Thursday, January 09, 2014
Haiti day 5
23 kilometers and almost a 2 hour drive on roads that are not roads but want to be. Climbing up through the chain of mountains outside of Cap Haitian, we see a distant part of Haiti that is a speck on the side of an island that is far from the civilization on the east side called the Dominican Republic. The road twists and yields little in the way of comfort. We travel slowly if for only to prevent damage to our bodies and the van. We would be of no good to anyone otherwise.
We were supposed to see children from 3 projects. We arrived at the first and quickly realized that it was not to be. Children were brought from one project to us and we stayed here all day, a 15 minute break for lunch and a constant stream of children. 360 children. Some children with serious illness, acute and chronic. More children who were malnourished and many who were far from the norm. Tippy taps were built, first aid taught and supplies left behind and water filtration. The one we left last time we were here was still being used serving a project of over 500. We left another behind.
I saw him out of the corner of my eye. A tall, clearly elderly lady, unkept, frail and barley able to walk was with him. He came and sat in the chair in front of me waiting to be examined, a stoic face looking at me. A 3 year old, who acted like he was years ahead of his age. Stoicism does that. A few questions asked and I figured it out. His parents had abandoned him and his grandmother had taken him in. And so did One Child Matters. He is a sponsored, abandoned child, cared for by a frail and elderly woman who may not be here tomorrow. He is like many others we care for. I spent some time with him and treated his malnutrition and his chronic pneumonia. He never smiled. Not then. But when I took him in my lap, he cuddled close and showed a soft smile as he laid his head on my chest. Love for him, has been hard to come by it seems.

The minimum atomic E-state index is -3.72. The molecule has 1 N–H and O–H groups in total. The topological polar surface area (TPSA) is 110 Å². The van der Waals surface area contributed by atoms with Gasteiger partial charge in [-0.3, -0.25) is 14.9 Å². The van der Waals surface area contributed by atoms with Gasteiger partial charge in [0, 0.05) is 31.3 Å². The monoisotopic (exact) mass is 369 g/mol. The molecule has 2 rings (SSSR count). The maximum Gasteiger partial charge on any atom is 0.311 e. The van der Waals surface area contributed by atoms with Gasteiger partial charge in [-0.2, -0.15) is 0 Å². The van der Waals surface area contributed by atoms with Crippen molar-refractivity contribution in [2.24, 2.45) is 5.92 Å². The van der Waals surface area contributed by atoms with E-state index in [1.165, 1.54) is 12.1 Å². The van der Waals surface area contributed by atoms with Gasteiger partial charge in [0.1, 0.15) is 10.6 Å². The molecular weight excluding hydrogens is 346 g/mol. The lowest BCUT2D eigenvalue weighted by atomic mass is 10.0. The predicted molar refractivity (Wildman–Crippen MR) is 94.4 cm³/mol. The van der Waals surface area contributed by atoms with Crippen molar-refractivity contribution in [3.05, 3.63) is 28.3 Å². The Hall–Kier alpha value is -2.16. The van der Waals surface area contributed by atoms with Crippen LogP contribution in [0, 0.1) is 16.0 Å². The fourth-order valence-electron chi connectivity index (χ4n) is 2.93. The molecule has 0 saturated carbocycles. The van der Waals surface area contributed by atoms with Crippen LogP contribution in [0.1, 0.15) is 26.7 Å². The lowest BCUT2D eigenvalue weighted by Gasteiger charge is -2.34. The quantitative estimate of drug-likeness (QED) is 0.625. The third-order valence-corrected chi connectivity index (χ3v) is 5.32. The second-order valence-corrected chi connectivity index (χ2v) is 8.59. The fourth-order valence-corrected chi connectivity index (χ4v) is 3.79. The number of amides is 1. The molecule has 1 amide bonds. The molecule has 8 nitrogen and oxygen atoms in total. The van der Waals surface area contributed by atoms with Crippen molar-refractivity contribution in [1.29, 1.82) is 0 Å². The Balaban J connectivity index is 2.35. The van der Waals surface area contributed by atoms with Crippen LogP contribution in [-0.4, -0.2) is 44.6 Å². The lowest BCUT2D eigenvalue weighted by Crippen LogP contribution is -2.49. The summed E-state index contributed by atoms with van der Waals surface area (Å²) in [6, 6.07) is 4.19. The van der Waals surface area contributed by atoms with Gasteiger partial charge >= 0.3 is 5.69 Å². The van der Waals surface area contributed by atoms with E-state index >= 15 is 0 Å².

This has been Haiti. We have one more day of clinic and will see another few hundred children, putting in tippy taps, teaching first aid and dental hygiene and leaving first aid supples behind as well as water filtration.
The sun is setting as we sit on the bus that creeps along the road that is not a road and for a moment there is a pause in the conversation around all the experiences everyone is sharing from today. It as at that moment that it all came together for me. An abandoned 3 year old child is given a chance to be loved and cherished by those who embrace him in the OCM project. And with clean water to drink, a toothbrush, a bandaid for his cuts, a teacher who now knows how to treat a burn, a place to wash his hands and a medical program that came and set up a nutritional rescue program, preventative health exams and illness interventions left behind, this little 3 year old has a chance. Finally.
In all things give thanks,
Posted by David H. Beyda, M.D. at 7:29 PM